As I spoke from Luxembourg to André Hemer in Vienna, his latest series of work, Deep Surfacing, was held up in German Customs, while the University of Sydney’s 2016 Fauvette Loureiro artist’s award exhibition, for which it was destined, opened. Following on from the artist’s four year PhD in painting, his works were to be seen alongside the other four finalists and recent graduates of the Sydney College of Arts, also to be recognised for their practice.
Hemer was the cover artist of Thames and Hudson’s 100 Painters of Tomorrow in 2014, has had two intensive years of exhibitions on both sides of the world, and was also recently the winner of the Wallace Arts Trust Paramount Award in New Zealand. I have been, however, largely unaware of his reported success. Rather, as a New Zealander now also based in Europe, I have been intrigued by the achievement of three series of new paintings produced in Paris, Tuscany and Vienna. The first, A Hot Mess, was painted while Hemer was a recipient of a Studio in Paris Scholarship at Cité Internationale des Arts, awarded by the Art Gallery of NSW. I came across documentation of the Paris works too late, after one of my visits to the city, but returned recently to view the few remaining works and then spoke with the artist of my experience, and his practice.
First-off, we discussed the problematic term ‘ex-pat,’ and its sense of being away from ‘home.’ For Hemer, who has German and New Zealand citizenship and has always moved between different countries, there is not one place that falls with the word like an anchor of nostalgia. A transitory state is more natural to him, as is his Kiwi-born sense of dislocation, experienced particularly as an art student dealing with the world of art history in abstract. His state is, then, more one of his practice: an enquiry into other spaces occupied more generally in the moment, in terms of his experience of contemporary visual culture in both its materialised and dematerialised forms. Yet, we note, his paintings can’t help but be responsive, in some way, to their condition, particularly as the light of different places infiltrates the artist’s various scanning processes.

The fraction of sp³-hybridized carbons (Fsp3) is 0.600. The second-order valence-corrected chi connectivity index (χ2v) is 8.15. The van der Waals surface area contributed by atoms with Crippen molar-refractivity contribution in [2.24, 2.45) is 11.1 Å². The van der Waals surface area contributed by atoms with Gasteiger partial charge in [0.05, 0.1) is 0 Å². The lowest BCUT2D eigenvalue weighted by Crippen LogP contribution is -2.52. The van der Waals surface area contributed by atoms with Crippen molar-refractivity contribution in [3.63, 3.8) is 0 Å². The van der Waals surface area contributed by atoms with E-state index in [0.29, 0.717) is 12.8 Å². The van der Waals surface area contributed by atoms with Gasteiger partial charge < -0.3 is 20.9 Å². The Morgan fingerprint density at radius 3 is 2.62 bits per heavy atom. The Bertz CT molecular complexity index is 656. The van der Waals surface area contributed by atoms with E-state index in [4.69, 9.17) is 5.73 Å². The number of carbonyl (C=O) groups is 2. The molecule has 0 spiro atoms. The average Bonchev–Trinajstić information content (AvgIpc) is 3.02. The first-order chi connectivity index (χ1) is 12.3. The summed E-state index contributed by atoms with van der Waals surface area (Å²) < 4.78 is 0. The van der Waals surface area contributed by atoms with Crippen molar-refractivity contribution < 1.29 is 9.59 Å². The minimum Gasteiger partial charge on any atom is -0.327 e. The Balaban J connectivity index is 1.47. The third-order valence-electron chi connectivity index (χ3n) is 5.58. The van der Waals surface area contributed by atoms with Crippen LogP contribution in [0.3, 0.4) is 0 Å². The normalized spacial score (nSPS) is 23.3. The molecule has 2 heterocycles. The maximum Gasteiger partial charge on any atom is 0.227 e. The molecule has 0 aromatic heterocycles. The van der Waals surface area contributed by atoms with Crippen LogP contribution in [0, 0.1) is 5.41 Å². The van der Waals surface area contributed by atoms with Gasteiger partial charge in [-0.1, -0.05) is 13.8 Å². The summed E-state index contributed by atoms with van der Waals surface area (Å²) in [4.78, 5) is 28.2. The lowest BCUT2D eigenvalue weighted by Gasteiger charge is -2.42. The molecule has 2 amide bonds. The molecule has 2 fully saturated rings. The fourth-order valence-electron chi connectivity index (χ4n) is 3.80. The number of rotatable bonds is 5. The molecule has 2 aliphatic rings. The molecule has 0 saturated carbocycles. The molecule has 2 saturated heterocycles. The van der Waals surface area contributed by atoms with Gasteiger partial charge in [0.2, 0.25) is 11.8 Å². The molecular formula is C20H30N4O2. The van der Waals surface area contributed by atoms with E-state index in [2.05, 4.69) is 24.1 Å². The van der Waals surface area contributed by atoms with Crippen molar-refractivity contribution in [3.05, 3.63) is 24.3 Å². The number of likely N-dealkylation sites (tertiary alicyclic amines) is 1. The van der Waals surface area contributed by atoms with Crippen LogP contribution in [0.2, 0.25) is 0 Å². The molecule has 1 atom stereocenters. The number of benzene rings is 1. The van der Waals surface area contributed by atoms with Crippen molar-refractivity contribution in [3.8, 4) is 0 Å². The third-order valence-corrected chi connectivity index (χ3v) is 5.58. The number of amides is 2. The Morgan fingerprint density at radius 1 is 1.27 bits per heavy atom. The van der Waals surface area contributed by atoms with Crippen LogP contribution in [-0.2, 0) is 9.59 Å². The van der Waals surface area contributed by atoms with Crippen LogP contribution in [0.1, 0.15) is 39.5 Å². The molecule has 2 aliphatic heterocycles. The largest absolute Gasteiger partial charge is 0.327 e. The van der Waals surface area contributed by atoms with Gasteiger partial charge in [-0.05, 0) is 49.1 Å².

André Hemer, A Hot Mess #3 (detail), 2015. Photo: Jodie Dagleish.
André Hemer, A Hot Mess #3, 2015. Acrylic, oil and pigment on canvas, 137.5 x 102.5 cm.
André Hemer, A Hot Mess #3, 2015. Acrylic and pigment on canvas, 40 x 30cm.
In A Hot Mess #3 the cut of digitally-printed gestural and petal-like forms radiate—under and over layers of background print and hand-painted gestures, from a centre of corresponding gestural and hand-built, three dimensional forms. Somewhat quixotically, I describe it as punctuated by a floral ‘boom,’ because that was the word I actually said quietly to myself in the gallery as I also made a corresponding gesture with my hand—opening it suddenly from closed.
Europe is not a new experience for Hemer. And yet, I say, there is some sort of arrival in, and continuation from his Parisian series, A Hot Mess. That’s less to do with a revelatory experience of previously abstracted art works, or being in Paris (which has become such a cosmopolitan city, anyway), and more to do with timing, Hemer explains. For him, the time offered by his PhD was one of experimentation and reflection, while that of his Paris residency, one of resolution. This is a recurrent part of his practice, after all, says the artist: trying things out, to see what comes together. Also, being in an older, perhaps less self-conscious, culture helps: not over-thinking where you might ‘fit,’ or the aesthetic choices you make.
A Moment with a Painting
As Hemer and I start to talk more critically of his work, I share my in-person experience of his big painting A Hot Mess #3, the first I saw of his Paris series. On stepping back to take it in, it revealed itself in a memorable moment, as a complete concept and physical experience, albeit one I have puzzled over since.
Hemer’s working process combines forms, media and materials across digitally-enabled and hand-based processes so as to play, not only with gestures, created from both digital tools and the painter’s mark, but also their presentation, in the layers that comprise the painted object. Sometimes labelled post-internet, or post-digital, Hemer’s work is often described in terms of the digital versus the analogue, pixels in tension with pigments, digital manipulation and the digital print in contrast to painting.
And yet, while Hemer utilises media that are opposites in their native form, and manifests them alongside each other, what he creates, for me, is less concerned with opposites and more concerned with the complexity and multidimensionality of a single space. ‘Amalgamation,’ the artist tells me, is the word he uses to describe his intent for such a space, which is concerned with the materiality of both materialised and dematerialised forms.